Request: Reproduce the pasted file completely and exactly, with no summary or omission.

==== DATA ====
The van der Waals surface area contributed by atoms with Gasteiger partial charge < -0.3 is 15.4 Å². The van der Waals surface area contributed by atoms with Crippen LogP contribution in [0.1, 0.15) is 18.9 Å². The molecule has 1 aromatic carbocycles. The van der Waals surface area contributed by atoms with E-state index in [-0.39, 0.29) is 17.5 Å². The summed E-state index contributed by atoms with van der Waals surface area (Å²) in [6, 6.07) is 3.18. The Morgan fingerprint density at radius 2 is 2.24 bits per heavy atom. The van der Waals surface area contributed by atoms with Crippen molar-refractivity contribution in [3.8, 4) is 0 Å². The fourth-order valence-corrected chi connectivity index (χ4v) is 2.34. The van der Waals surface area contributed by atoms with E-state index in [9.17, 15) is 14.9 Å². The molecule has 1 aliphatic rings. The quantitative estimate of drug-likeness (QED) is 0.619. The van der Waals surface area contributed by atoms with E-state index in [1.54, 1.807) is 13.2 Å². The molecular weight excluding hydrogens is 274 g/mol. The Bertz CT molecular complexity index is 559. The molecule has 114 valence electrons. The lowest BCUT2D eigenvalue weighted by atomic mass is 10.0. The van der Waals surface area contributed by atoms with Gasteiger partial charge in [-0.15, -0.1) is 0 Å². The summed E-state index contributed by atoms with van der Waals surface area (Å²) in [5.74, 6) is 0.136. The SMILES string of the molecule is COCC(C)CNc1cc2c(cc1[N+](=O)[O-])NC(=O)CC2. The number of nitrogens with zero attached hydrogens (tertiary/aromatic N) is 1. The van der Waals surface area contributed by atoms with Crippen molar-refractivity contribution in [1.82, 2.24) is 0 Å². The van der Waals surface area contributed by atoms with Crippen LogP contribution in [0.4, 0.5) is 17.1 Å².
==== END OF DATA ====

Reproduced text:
The van der Waals surface area contributed by atoms with Gasteiger partial charge < -0.3 is 15.4 Å². The van der Waals surface area contributed by atoms with Crippen LogP contribution in [0.1, 0.15) is 18.9 Å². The molecule has 1 aromatic carbocycles. The van der Waals surface area contributed by atoms with E-state index in [-0.39, 0.29) is 17.5 Å². The summed E-state index contributed by atoms with van der Waals surface area (Å²) in [6, 6.07) is 3.18. The Morgan fingerprint density at radius 2 is 2.24 bits per heavy atom. The van der Waals surface area contributed by atoms with Crippen molar-refractivity contribution in [3.8, 4) is 0 Å². The fourth-order valence-corrected chi connectivity index (χ4v) is 2.34. The van der Waals surface area contributed by atoms with E-state index in [9.17, 15) is 14.9 Å². The molecule has 1 aliphatic rings. The quantitative estimate of drug-likeness (QED) is 0.619. The van der Waals surface area contributed by atoms with E-state index in [1.54, 1.807) is 13.2 Å². The molecular weight excluding hydrogens is 274 g/mol. The Bertz CT molecular complexity index is 559. The molecule has 114 valence electrons. The lowest BCUT2D eigenvalue weighted by atomic mass is 10.0. The van der Waals surface area contributed by atoms with Gasteiger partial charge in [-0.15, -0.1) is 0 Å². The summed E-state index contributed by atoms with van der Waals surface area (Å²) in [5.74, 6) is 0.136. The SMILES string of the molecule is COCC(C)CNc1cc2c(cc1[N+](=O)[O-])NC(=O)CC2. The number of nitrogens with zero attached hydrogens (tertiary/aromatic N) is 1. The van der Waals surface area contributed by atoms with Crippen molar-refractivity contribution in [1.82, 2.24) is 0 Å². The van der Waals surface area contributed by atoms with Crippen LogP contribution in [0.4, 0.5) is 17.1 Å².